Wednesday, October 11, 2006

"The Coffeeshop"

A Story About Co-optation.

As the reach of Starbucks swept across the entirety of the central city-- the familiar green sign on almost every streetcorner-- local observers were surprised to see a reversal of the trend: the opening of a new coffee shop! A coffee shop not like Starbucks at all.

On a cluttered sidestreet, the new business had dark psychedelic lighting splashing over darkly colorful wall hangings, accompanied by psychedelic music from 60's bands like Love, The Electric Prunes, and The Outsiders. No white walls or blonde wood anyplace! Thick walls covered by thick red and purple paint. No computer portals! On a table near an entrance, actual books of an old and dusty nature which one could read at rickety black tables by turning on muted reading lamps. Behind the counter: the curly-haired hippy proprietor; youthful; beaming; welcoming.

A hip young crowd eager for authentic difference quickly crowded the place. The proprietor looked upon them with bemusement as they strafed him with questions. "What do you think about the war?" they asked.

He gave them a smile of fascinated grace.

"I think it sucks," he told them matter-of-factly. "All wars suck." He poured a customer a coffee. "Whoa!" he told another person at a complicated order involving whipped cream and cherries. "What do you think this is? Keep it simple."

His customers loved him.

One evening they heard The Pixies then Siouxsie and the Banshees playing in the cafe. Find that at Starbucks!

A young couple named Jenny and Josh were among the best customers. Self-styled political activists, they loved the idea of real alternatives to corporate chains.

"Everything is a chain," Josh affirmed one evening. "Where are the local businesses? CVS; Applebee's; Kinko's. Decisions made on high by suits in corporate board rooms. Starbucks may be the worst of them, but it's not alone."

"This is such a great outpost," Jenny said. "The only independent coffeeshop in town!"

Josh and Jenny were among the special few allowed to join the proprietor, who was named Eli, in "The Den." The Den was a small room downstairs where the day-glo avant-garde motif, including green sofas, was even more intense. A few local students had been hired to allow Eli to take breaks. Unlike at Starbucks, employees wore no uniforms.

"This is just so, so great," Jenny gushed one evening to Eli. "Very unique. You should be proud."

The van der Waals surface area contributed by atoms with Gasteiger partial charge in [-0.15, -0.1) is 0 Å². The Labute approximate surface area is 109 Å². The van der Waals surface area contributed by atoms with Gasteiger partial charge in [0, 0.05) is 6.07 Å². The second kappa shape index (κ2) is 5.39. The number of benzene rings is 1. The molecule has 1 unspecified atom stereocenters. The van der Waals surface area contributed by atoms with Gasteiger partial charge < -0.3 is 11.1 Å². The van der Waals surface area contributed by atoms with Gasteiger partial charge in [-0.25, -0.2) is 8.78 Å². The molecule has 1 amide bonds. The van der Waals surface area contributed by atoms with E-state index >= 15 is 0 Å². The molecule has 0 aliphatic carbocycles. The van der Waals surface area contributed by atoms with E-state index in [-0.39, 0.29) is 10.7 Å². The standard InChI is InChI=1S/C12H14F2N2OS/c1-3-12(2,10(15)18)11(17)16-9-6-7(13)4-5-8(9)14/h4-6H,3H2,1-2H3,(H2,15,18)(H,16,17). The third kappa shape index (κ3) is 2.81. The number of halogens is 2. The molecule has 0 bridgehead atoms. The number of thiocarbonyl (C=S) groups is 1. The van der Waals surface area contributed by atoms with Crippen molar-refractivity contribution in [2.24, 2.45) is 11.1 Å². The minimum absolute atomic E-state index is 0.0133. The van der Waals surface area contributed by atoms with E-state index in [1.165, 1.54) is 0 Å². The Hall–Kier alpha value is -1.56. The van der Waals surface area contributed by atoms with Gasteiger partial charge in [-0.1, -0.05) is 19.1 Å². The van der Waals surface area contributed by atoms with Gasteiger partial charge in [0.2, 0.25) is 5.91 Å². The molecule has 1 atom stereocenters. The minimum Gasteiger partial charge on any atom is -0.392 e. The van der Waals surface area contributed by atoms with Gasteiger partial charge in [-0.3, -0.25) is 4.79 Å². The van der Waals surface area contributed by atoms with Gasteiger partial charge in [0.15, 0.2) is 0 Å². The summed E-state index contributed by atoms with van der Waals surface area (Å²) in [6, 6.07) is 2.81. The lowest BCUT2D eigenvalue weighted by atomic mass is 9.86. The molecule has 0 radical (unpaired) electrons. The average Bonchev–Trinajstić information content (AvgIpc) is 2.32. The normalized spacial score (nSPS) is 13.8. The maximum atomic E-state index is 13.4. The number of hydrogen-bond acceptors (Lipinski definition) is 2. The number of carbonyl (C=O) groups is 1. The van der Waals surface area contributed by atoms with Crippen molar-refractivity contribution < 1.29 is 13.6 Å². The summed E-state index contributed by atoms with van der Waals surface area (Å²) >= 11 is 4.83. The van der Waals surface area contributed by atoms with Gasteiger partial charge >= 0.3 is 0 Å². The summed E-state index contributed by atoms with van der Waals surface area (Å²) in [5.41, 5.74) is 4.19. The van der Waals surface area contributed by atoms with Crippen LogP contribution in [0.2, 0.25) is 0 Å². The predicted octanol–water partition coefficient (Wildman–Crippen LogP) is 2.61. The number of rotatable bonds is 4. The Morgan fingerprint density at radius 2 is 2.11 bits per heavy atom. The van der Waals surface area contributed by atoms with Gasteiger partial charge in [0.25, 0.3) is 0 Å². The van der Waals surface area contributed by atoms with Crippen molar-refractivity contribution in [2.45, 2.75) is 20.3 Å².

"Yes, it's a great idea," Eli gently answered.

Much speculation existed among the customers about Eli. They knew he was from the far west. Some thought he was an artist; others, a writer. One person guessed Eli was likely a failed doctoral student; "He seems the type."

Eli's usual reply to questions about himself was a benevolent smile. The closest he'd come to describing his past or his education was a mention of a "training program." "He's a pioneer," Jenny had said. "That's all we need to know."

"What's your field?" Josh good-naturedly asked him now, curiosity burning a hole in him. "What's your education? How did you get into the coffee business? Do you enjoy it as much as you appear to?"

"Yes!" Eli answered. He fumbled for words. "I was kind of a vagabond. They gave me focus."

His eyes looked around the colorful room as his arms spread wide to take in his new friends.

"I'm gratified," he added.

"You should be!" Jenny told him, feeling extraordinary sympathy for the man. "This place is a smashing success. Everyone loves it. You have them in retreat in this town."

Eli was briefly confused. "Retreat? Who?" he asked.

"Well, you know," Jenny said. "Starbucks."

Eli laughed. "You mean you don't know? This is their idea. One of the first of its kind, which will be replicated around the country, exactly, I'm told: again and again. And again and again and again. This coffeeshop is owned by Starbucks."


Bruce Hodder said...

I didn't expect that ending! But this is how it works in modern life. Except, I think, in literature, where as you have said a few times here and elsewhere, the true voices of America (or England),are never even found, much less co-opted, by the Establishment. I don't even go into English bookshops anymore because I know there'll be nothing on the shelves--nothing new anyway--that has anything to do with anything even vaguely relevant to me.

Oh, and incidentally, though I know this wasn't really your point, I bloody hate these generic coffee shops. Every high street in England has a Cafe Nerro or a Costa Coffee on it. London's got one or the other on every damn block in the city centre. I get edgy going into them because for me it's exotic to ask for an espresso--coffee comes out of a jar bought in a supermarket, in my book--so what the hell all these things with names like French mime artists are supposed to be I have no idea. Interesting that some of the dullest people in the world hide their dullness from themselves in the fanciness of what they drink.

J.D. Finch said...
This comment has been removed by the author.